Cultural Intermixing, the Diffusion of GIS and its Application to Coastal Management in Developing Countries
Whether viewed as system or as science, the origins and development of GIS are essentially rooted in Western (largely “Anglo-Saxon”) geographies, sciences, and technologies. Indeed, Coppock and Rhind are even more specific, and point to the “dominant contribution of North America to the development and implementation of GIS up to the mid-and late-1980s” (Coppock and Rhind, 1991). In addition, the overwhelming majority of international scientific journals and educational texts in the discipline similarly originate in Europe and North America. They are also mostly anglophone, although recent years have seen the gradual emergence of a corpus of GIS literature in non-English, though still predominantly European, languages (e.g., for the French language, see Collet, 1992; Didier and Bouveyron, 1993; Pantazis and Donnay, 1996; Pornon and Hortefeux, 1992; as well as references in Bourcier, this volume, Populus et al., this volume, and Gourmelon and Le Berre, this volume). While the origins of GIS and most other Information and Communications Technologies (ICT) lie in the West, they are increasingly being applied to other parts of the world, and their diffusion may be seen as a step towards the eventual creation of global information infrastructures. This transfer of GIS and ICTs, as well as the know-how to apply them, is generally heralded as a “good thing” (Nag, 1987; Taylor, 1991; Hastings and Clark, 1991; Yeh, 1991; Salem, 1994; Alhusein, 1994; Metz et al., 2000; Nwilo, this volume), and a growing corpus of literature attests to the benefits that can accrue to receiving countries from the acquisition and application of spatial information technologies. Less well-publicised is the potential for cultural and other impacts on nonwestern societies as these tools and technologies become more widespread. In this paper, we explore some of the issues that we believe merit closer study in this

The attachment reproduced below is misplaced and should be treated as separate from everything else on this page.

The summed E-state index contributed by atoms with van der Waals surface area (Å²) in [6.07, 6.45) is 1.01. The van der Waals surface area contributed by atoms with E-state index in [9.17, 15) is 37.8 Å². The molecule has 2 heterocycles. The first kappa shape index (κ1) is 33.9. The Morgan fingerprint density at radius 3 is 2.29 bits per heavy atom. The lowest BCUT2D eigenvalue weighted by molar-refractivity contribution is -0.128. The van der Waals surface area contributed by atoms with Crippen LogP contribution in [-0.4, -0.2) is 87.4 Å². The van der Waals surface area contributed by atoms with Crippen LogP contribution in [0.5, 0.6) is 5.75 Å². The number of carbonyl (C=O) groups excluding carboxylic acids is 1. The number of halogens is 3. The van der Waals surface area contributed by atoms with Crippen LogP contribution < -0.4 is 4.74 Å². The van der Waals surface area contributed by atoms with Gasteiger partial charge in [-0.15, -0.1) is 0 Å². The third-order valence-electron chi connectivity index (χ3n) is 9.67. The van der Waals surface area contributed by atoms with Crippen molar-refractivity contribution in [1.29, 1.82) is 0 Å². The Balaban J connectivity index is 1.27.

regard, drawing by way of example on the use of GIS for coastal zone management in the Indian sub-continent.